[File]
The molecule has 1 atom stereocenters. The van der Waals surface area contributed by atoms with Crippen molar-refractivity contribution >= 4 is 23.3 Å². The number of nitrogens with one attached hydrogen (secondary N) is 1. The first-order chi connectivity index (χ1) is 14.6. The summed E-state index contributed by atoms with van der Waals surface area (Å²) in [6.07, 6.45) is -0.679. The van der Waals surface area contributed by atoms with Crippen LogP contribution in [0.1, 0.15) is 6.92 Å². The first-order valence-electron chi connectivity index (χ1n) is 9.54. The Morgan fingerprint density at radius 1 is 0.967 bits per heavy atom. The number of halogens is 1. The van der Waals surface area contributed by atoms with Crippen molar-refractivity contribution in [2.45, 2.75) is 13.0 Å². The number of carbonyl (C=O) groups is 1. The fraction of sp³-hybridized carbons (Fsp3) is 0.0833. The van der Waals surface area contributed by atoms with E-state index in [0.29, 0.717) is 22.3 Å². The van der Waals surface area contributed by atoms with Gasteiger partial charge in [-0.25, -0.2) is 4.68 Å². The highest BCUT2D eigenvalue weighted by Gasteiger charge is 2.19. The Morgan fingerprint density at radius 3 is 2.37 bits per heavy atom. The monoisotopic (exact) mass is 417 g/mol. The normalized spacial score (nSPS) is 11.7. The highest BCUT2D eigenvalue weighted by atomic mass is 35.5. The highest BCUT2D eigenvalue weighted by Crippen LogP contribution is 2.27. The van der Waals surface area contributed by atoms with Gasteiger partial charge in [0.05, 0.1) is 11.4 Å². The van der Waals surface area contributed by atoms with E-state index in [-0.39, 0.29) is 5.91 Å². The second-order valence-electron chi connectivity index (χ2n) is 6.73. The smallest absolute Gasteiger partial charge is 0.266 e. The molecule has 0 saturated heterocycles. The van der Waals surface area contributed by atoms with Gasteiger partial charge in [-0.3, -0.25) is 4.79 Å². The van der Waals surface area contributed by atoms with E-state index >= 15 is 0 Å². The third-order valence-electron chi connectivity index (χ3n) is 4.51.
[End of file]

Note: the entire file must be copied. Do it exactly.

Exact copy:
The molecule has 1 atom stereocenters. The van der Waals surface area contributed by atoms with Crippen molar-refractivity contribution >= 4 is 23.3 Å². The number of nitrogens with one attached hydrogen (secondary N) is 1. The first-order chi connectivity index (χ1) is 14.6. The summed E-state index contributed by atoms with van der Waals surface area (Å²) in [6.07, 6.45) is -0.679. The van der Waals surface area contributed by atoms with Crippen LogP contribution in [0.1, 0.15) is 6.92 Å². The first-order valence-electron chi connectivity index (χ1n) is 9.54. The Morgan fingerprint density at radius 1 is 0.967 bits per heavy atom. The number of halogens is 1. The van der Waals surface area contributed by atoms with Crippen molar-refractivity contribution in [2.45, 2.75) is 13.0 Å². The number of carbonyl (C=O) groups is 1. The fraction of sp³-hybridized carbons (Fsp3) is 0.0833. The van der Waals surface area contributed by atoms with E-state index in [0.29, 0.717) is 22.3 Å². The van der Waals surface area contributed by atoms with Gasteiger partial charge in [-0.25, -0.2) is 4.68 Å². The highest BCUT2D eigenvalue weighted by Gasteiger charge is 2.19. The Morgan fingerprint density at radius 3 is 2.37 bits per heavy atom. The monoisotopic (exact) mass is 417 g/mol. The normalized spacial score (nSPS) is 11.7. The highest BCUT2D eigenvalue weighted by atomic mass is 35.5. The highest BCUT2D eigenvalue weighted by Crippen LogP contribution is 2.27. The van der Waals surface area contributed by atoms with Gasteiger partial charge in [0.05, 0.1) is 11.4 Å². The van der Waals surface area contributed by atoms with E-state index in [-0.39, 0.29) is 5.91 Å². The second-order valence-electron chi connectivity index (χ2n) is 6.73. The smallest absolute Gasteiger partial charge is 0.266 e. The molecule has 0 saturated heterocycles. The van der Waals surface area contributed by atoms with Gasteiger partial charge in [-0.3, -0.25) is 4.79 Å². The van der Waals surface area contributed by atoms with E-state index >= 15 is 0 Å². The third-order valence-electron chi connectivity index (χ3n) is 4.51.